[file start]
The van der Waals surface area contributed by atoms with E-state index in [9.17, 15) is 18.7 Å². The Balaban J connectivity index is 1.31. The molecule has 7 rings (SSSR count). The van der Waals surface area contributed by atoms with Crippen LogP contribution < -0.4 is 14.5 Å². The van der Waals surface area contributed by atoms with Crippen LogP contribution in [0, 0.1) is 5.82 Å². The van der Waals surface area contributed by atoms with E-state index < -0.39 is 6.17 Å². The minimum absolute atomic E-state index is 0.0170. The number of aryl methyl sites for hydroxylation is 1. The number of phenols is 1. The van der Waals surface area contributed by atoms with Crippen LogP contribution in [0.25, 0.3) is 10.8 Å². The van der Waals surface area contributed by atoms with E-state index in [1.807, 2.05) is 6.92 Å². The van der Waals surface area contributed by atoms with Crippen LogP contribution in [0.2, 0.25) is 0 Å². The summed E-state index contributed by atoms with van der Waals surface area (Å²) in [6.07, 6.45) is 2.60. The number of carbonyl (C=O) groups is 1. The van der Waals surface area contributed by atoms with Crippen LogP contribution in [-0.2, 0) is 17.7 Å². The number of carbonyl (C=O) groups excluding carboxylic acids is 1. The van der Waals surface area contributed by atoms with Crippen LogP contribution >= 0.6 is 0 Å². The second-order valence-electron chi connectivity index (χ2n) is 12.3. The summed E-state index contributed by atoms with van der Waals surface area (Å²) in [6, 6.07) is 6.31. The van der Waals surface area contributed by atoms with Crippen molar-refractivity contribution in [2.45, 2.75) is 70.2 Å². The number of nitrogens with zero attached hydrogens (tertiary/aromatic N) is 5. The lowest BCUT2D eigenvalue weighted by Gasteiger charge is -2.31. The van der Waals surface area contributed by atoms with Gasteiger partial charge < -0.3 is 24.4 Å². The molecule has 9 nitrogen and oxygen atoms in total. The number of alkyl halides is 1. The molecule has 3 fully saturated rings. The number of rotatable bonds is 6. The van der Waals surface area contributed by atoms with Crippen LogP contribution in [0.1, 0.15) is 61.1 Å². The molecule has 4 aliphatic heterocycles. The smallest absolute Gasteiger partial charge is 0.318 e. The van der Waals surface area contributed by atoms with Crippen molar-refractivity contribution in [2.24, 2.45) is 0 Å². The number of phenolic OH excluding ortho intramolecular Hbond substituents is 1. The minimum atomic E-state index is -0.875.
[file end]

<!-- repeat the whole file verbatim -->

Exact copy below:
The van der Waals surface area contributed by atoms with E-state index in [9.17, 15) is 18.7 Å². The Balaban J connectivity index is 1.31. The molecule has 7 rings (SSSR count). The van der Waals surface area contributed by atoms with Crippen LogP contribution < -0.4 is 14.5 Å². The van der Waals surface area contributed by atoms with Crippen LogP contribution in [0, 0.1) is 5.82 Å². The van der Waals surface area contributed by atoms with E-state index < -0.39 is 6.17 Å². The minimum absolute atomic E-state index is 0.0170. The number of aryl methyl sites for hydroxylation is 1. The number of phenols is 1. The van der Waals surface area contributed by atoms with Crippen LogP contribution in [0.25, 0.3) is 10.8 Å². The van der Waals surface area contributed by atoms with E-state index in [1.807, 2.05) is 6.92 Å². The van der Waals surface area contributed by atoms with Crippen LogP contribution in [0.2, 0.25) is 0 Å². The summed E-state index contributed by atoms with van der Waals surface area (Å²) in [6.07, 6.45) is 2.60. The number of carbonyl (C=O) groups is 1. The van der Waals surface area contributed by atoms with Crippen LogP contribution in [-0.2, 0) is 17.7 Å². The number of carbonyl (C=O) groups excluding carboxylic acids is 1. The van der Waals surface area contributed by atoms with Crippen LogP contribution >= 0.6 is 0 Å². The second-order valence-electron chi connectivity index (χ2n) is 12.3. The summed E-state index contributed by atoms with van der Waals surface area (Å²) in [6, 6.07) is 6.31. The van der Waals surface area contributed by atoms with Crippen molar-refractivity contribution in [2.45, 2.75) is 70.2 Å². The number of nitrogens with zero attached hydrogens (tertiary/aromatic N) is 5. The lowest BCUT2D eigenvalue weighted by Gasteiger charge is -2.31. The van der Waals surface area contributed by atoms with Gasteiger partial charge < -0.3 is 24.4 Å². The molecule has 9 nitrogen and oxygen atoms in total. The number of alkyl halides is 1. The molecule has 3 fully saturated rings. The number of rotatable bonds is 6. The van der Waals surface area contributed by atoms with Crippen LogP contribution in [0.1, 0.15) is 61.1 Å². The molecule has 4 aliphatic heterocycles. The smallest absolute Gasteiger partial charge is 0.318 e. The van der Waals surface area contributed by atoms with Crippen molar-refractivity contribution in [2.24, 2.45) is 0 Å². The number of phenolic OH excluding ortho intramolecular Hbond substituents is 1. The minimum atomic E-state index is -0.875.